Ajax receiving 192 long term care beds in new Schlegel Villages facility

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Published December 7, 2021 at 4:44 pm

Ajax will receive nearly 200 long-term care beds in the next few years when a new care home by Schlegel Villages opens its doors.

Ajax MP and Minister of Long-Term Care Rod Phillips, Mayor Shaun Collier and several members of Ajax council were at the prospective site to announce the new home on December 6. Construction is set to begin in the Spring of 2023.

The investment in Ajax is part of the Ford government’s $6.4 billion investment, since 2019, in Long Term Care across the province to build 30,000 new beds and upgrade by 2028. An Ontario news release calls the new facility in Ajax “a campus of care,” integrating the home into the larger health care network.

“When Schlegel Villages Ajax is completed it will be a place for 192 seniors in the community to call home, near their family and friends,” said Phillips.

The 192 beds that will make up Schlegel Villages are part of an investment of 636 total beds in Ajax. More than 300 are going into Lakeridge Health Ajax-Pickering and 124 new beds are going into Chartwell Ballycliffe Long Term Care.

The province’s planned $6.4 billion investment come in two parts. The next installment of $3.7 billion will happen in the 2024-2025 fisca year, at the far end of a potential second term for the Ford Government.

The province says there are 20,385 new and 15,918 upgraded beds “in the development pipeline,” in various stages of development. They will be announced as a approvals roll out across the province.

These ambitious developments are something of a reaction to what Phillips called the Ontario Government’s “failure” in long-term care in the first year of the pandemic.

From 2019 to June 2021, the LTC portfolio was handled by Merlee Fullerton, an Ottawa doctor, who was widely condemned for slow action. Internal documents obtained by the CBC indicate a sluggish response in LTC, amid public declarations of an “iron ring” around the Province’s seniors.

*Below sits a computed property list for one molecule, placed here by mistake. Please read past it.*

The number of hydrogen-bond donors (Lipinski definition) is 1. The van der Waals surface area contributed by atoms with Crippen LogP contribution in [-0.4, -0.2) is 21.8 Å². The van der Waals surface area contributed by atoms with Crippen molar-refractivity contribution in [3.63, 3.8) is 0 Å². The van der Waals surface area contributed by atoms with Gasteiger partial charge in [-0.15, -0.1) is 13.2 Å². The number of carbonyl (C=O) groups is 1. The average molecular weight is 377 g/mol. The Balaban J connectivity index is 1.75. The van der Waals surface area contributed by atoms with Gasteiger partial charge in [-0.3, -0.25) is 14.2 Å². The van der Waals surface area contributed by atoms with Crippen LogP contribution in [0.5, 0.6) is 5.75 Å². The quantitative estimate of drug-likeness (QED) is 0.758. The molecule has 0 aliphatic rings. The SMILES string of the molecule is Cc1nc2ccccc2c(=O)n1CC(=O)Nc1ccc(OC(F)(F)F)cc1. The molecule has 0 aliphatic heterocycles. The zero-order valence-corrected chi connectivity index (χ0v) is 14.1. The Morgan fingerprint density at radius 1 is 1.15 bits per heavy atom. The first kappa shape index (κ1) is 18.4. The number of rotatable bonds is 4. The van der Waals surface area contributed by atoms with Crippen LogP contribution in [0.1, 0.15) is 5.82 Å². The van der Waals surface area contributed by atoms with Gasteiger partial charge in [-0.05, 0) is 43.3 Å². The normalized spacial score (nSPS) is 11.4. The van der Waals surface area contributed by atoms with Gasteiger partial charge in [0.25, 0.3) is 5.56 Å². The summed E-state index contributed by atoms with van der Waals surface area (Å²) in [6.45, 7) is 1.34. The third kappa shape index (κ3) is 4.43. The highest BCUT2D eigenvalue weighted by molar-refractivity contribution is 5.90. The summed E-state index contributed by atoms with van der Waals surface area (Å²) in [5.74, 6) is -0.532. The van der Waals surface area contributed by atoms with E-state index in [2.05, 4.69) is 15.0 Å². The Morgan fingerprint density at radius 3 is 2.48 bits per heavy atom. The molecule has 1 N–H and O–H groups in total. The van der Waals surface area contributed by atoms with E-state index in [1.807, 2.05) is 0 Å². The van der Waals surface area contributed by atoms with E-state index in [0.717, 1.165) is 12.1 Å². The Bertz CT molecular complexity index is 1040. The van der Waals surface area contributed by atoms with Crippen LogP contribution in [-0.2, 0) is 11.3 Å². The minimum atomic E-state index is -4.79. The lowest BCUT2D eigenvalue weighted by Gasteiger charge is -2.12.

By the time Fullerton was shuffled off the LTC portfolio, more than 4,000 LTC patients were dead.

A Canadian Armed Forces report released after the military was brought in to assist five LTC exposed “vile” conditions for patients. Orchard Villa in Pickering, for example, was found infested with cockroaches with the smell of rotting food filling the air.

Patients were left in bed in soiled diapers, with medicine distributed unsafely, and weren’t sat up properly during feeding which the report notes likely contributed to the choking death of a patient, among numerous other issues.

The Ontario government has come under fire for a proposed license renewal and expansion of Orchard Villa. More than a third of Orchard Villa’s 250 patients died.

Oshawa MPP Jennifer French said in parliament the families of patients have reported that “things are just as bad as they ever were.”

When Phillips took over the LTC Ministry in June, after six month of exile from cabinet following his resignation for breaking Covid travel restrictions, he apologized for his government’s failure. “Successive governments, including this one, failed residents and failed families.”

“And they failed our staff and on behalf on past governments and the current government,” he continued. “I apologize for that. I think that’s a necessary step so that we can take the action we need to do now to move forward.”

In moving forward he later announced the Modernizing Long-Term Care Plan, to expand Ontario’s LTC. However, the plan has come under fire for its embrace of privately run for-profit homes over public homes.

 

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